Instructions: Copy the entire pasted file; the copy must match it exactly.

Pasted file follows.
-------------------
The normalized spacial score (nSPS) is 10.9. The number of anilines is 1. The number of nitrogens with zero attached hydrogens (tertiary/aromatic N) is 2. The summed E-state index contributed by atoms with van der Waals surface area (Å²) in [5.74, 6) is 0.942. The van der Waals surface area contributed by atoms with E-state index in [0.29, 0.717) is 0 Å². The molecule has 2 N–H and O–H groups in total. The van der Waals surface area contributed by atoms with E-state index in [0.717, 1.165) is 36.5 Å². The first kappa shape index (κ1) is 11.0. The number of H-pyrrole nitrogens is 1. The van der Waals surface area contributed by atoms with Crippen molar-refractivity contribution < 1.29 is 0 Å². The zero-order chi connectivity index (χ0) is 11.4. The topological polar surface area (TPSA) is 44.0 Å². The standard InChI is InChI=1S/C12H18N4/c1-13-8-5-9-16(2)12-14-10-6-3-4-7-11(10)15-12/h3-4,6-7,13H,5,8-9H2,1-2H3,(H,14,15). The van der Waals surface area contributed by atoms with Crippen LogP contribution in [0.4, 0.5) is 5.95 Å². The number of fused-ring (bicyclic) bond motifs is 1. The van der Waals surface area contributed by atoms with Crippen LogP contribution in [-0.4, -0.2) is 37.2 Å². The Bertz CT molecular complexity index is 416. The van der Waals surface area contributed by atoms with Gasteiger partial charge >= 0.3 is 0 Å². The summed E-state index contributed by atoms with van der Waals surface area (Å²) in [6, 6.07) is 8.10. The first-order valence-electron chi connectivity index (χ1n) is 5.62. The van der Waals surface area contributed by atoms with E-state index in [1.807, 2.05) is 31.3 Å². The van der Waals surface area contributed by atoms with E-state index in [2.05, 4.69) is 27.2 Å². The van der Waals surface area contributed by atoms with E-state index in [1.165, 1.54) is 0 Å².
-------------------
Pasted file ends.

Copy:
The normalized spacial score (nSPS) is 10.9. The number of anilines is 1. The number of nitrogens with zero attached hydrogens (tertiary/aromatic N) is 2. The summed E-state index contributed by atoms with van der Waals surface area (Å²) in [5.74, 6) is 0.942. The van der Waals surface area contributed by atoms with E-state index in [0.29, 0.717) is 0 Å². The molecule has 2 N–H and O–H groups in total. The van der Waals surface area contributed by atoms with E-state index in [0.717, 1.165) is 36.5 Å². The first kappa shape index (κ1) is 11.0. The number of H-pyrrole nitrogens is 1. The van der Waals surface area contributed by atoms with Crippen molar-refractivity contribution < 1.29 is 0 Å². The zero-order chi connectivity index (χ0) is 11.4. The topological polar surface area (TPSA) is 44.0 Å². The standard InChI is InChI=1S/C12H18N4/c1-13-8-5-9-16(2)12-14-10-6-3-4-7-11(10)15-12/h3-4,6-7,13H,5,8-9H2,1-2H3,(H,14,15). The van der Waals surface area contributed by atoms with Crippen LogP contribution in [0.4, 0.5) is 5.95 Å². The number of fused-ring (bicyclic) bond motifs is 1. The van der Waals surface area contributed by atoms with Crippen LogP contribution in [-0.4, -0.2) is 37.2 Å². The Bertz CT molecular complexity index is 416. The van der Waals surface area contributed by atoms with Gasteiger partial charge >= 0.3 is 0 Å². The summed E-state index contributed by atoms with van der Waals surface area (Å²) in [6, 6.07) is 8.10. The first-order valence-electron chi connectivity index (χ1n) is 5.62. The van der Waals surface area contributed by atoms with E-state index in [1.807, 2.05) is 31.3 Å². The van der Waals surface area contributed by atoms with E-state index in [2.05, 4.69) is 27.2 Å². The van der Waals surface area contributed by atoms with E-state index in [1.165, 1.54) is 0 Å².